The month of romance

The month of romance

Modi and Obama may have set the pace even before this month began with their ‘bromance’ – a slang for brotherly love between friends. Every February, the Valentine’s Day celebrations keep the first half of the romantic month busy and the vendors, happy. The first of the blossoms of the gulmohar will be spotted, its crimson buds on time for the colour of the month. So, I find the rumblings amidst scorners of this celebration amusing! What is so evil about saying “I love you”?

Couples can exchange a card. But it doesn’t stop there! It’s not just for couples, as most tend to believe. An expression of love for a parent, a brother, a sister, a friend and grandparent is all done on this day. February 14 is for saying that you love the ones that make your life meaningful. There is nothing national or international, nothing theist or atheist about professing affection.

Love permeates into so many things. Like the love for music or the love for visual arts. Just imagine on Valentine’s Day, you take your girlfriend out to coffee and then head to the contemporary arts museum and together appreciate the colours and abstraction of the canvas, and life. That only restaurants get ready for Valentine’s Day is quite silly. We should have theatres too that gear up with a few romantic-comedies. People of all ages will gather with their partners to participate on the D-day.

This celebration ought to go on for a week. We can have local bands playing on M G Road and set up a site for orators to speak on topics they feel strongly about. The euphoria at such gatherings and the support from the one you love will throw open talents. The crowds can be transient, coming at will, giving it the vibe of a carnival of sorts. Love need not be stereotyped, but should expand its horizon to passion upon the things that are close to the heart.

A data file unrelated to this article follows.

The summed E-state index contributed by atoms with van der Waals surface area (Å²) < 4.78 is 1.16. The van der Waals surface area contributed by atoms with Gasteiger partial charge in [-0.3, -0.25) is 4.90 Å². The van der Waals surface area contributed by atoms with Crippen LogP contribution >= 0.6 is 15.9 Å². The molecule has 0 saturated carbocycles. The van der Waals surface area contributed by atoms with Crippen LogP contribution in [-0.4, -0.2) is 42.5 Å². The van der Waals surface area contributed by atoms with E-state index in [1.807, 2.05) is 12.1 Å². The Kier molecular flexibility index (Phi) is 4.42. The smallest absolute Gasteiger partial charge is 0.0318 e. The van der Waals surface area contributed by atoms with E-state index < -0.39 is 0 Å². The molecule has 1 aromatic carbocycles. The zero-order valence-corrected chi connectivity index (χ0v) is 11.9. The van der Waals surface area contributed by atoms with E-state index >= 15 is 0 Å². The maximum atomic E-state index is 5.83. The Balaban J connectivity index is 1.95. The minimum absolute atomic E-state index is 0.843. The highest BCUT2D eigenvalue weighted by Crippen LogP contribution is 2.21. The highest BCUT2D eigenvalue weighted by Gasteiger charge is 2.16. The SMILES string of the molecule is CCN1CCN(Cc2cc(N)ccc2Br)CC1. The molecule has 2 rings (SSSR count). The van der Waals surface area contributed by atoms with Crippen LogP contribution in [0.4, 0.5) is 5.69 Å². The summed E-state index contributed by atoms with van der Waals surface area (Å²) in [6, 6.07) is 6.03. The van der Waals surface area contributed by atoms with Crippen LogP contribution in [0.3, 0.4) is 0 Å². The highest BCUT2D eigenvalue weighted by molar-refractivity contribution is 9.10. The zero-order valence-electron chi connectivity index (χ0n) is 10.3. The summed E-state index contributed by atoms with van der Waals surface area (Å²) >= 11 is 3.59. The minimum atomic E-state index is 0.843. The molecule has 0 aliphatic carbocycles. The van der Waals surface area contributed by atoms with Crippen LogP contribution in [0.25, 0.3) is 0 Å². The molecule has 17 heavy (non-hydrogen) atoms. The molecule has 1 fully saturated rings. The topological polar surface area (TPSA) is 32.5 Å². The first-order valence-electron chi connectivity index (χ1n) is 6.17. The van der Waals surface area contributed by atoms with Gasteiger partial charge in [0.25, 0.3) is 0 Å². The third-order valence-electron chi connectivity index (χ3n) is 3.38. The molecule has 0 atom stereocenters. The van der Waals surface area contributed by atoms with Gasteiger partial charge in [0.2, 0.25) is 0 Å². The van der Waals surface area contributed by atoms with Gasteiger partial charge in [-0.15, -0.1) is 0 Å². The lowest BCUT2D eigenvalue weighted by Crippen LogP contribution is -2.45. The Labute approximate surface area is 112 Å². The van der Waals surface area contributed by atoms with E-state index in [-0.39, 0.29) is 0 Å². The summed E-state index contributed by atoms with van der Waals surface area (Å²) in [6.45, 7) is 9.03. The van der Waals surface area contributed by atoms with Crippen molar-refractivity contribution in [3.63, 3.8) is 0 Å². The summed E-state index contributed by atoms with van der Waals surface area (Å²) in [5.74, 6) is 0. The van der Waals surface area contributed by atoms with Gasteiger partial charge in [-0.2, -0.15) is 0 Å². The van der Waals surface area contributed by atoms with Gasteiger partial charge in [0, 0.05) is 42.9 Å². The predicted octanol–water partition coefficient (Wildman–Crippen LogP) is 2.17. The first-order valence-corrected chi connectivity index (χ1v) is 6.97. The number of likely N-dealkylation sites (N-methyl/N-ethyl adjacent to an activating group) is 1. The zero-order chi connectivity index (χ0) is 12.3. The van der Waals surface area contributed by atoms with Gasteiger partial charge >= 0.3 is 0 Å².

The young people who are in love and those who wish to celebrate Valentine’s Day, please do. But I ask why just young people, all ages must participate adding a cultural slant to the celebrations. This would not be blind adaptation, but internationalising – the world is shrinking, remember! 

Hinduism does not have a Valentine’s Day, but we have Holi, a festival to set aside differences, enjoy the colours, destroy evil and bad feelings and to welcome the spring. Likewise Kaman Pandigai in Tamil Nadu is celebrated worshipping Shiva. So really, Valentine’s Day just makes everyone happy, and there should be no cause for worry about anglicising our culture.

Finally. there is also the love we feel for the nation. So, write about the urgent concerns that need to be addressed or just drop a little money into funds for education and betterment. Let’s not be xenophobic, let’s just be the ones to enjoy a little love. This month of February is all about sharing and caring, let’s do it without boundaries.